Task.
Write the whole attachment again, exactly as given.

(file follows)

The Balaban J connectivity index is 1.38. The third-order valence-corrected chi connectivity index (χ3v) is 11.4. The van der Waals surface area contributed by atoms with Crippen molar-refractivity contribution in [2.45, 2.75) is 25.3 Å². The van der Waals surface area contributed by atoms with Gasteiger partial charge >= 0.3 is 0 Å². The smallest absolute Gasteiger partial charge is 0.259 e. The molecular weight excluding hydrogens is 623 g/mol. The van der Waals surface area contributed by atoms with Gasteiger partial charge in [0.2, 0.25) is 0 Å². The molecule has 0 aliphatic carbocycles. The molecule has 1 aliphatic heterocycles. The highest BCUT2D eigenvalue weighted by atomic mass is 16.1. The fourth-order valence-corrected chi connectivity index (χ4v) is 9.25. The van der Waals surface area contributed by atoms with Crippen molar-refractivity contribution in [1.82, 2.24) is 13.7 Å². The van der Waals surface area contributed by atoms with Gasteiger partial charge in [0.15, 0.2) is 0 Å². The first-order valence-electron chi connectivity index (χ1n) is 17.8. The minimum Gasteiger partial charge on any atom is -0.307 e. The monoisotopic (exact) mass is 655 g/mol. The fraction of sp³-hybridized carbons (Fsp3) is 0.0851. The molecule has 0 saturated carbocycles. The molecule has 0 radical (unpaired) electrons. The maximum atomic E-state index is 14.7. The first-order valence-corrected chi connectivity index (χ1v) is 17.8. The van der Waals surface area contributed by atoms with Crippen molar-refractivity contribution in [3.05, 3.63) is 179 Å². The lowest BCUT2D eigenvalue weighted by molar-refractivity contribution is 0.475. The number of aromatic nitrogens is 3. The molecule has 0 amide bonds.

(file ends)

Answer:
The Balaban J connectivity index is 1.38. The third-order valence-corrected chi connectivity index (χ3v) is 11.4. The van der Waals surface area contributed by atoms with Crippen molar-refractivity contribution in [2.45, 2.75) is 25.3 Å². The van der Waals surface area contributed by atoms with Gasteiger partial charge >= 0.3 is 0 Å². The smallest absolute Gasteiger partial charge is 0.259 e. The molecular weight excluding hydrogens is 623 g/mol. The van der Waals surface area contributed by atoms with Gasteiger partial charge in [0.2, 0.25) is 0 Å². The molecule has 0 aliphatic carbocycles. The molecule has 1 aliphatic heterocycles. The highest BCUT2D eigenvalue weighted by atomic mass is 16.1. The fourth-order valence-corrected chi connectivity index (χ4v) is 9.25. The van der Waals surface area contributed by atoms with Crippen molar-refractivity contribution in [1.82, 2.24) is 13.7 Å². The van der Waals surface area contributed by atoms with Gasteiger partial charge in [0.15, 0.2) is 0 Å². The first-order valence-electron chi connectivity index (χ1n) is 17.8. The minimum Gasteiger partial charge on any atom is -0.307 e. The monoisotopic (exact) mass is 655 g/mol. The fraction of sp³-hybridized carbons (Fsp3) is 0.0851. The molecule has 0 saturated carbocycles. The molecule has 0 radical (unpaired) electrons. The maximum atomic E-state index is 14.7. The first-order valence-corrected chi connectivity index (χ1v) is 17.8. The van der Waals surface area contributed by atoms with Crippen molar-refractivity contribution in [3.05, 3.63) is 179 Å². The lowest BCUT2D eigenvalue weighted by molar-refractivity contribution is 0.475. The number of aromatic nitrogens is 3. The molecule has 0 amide bonds.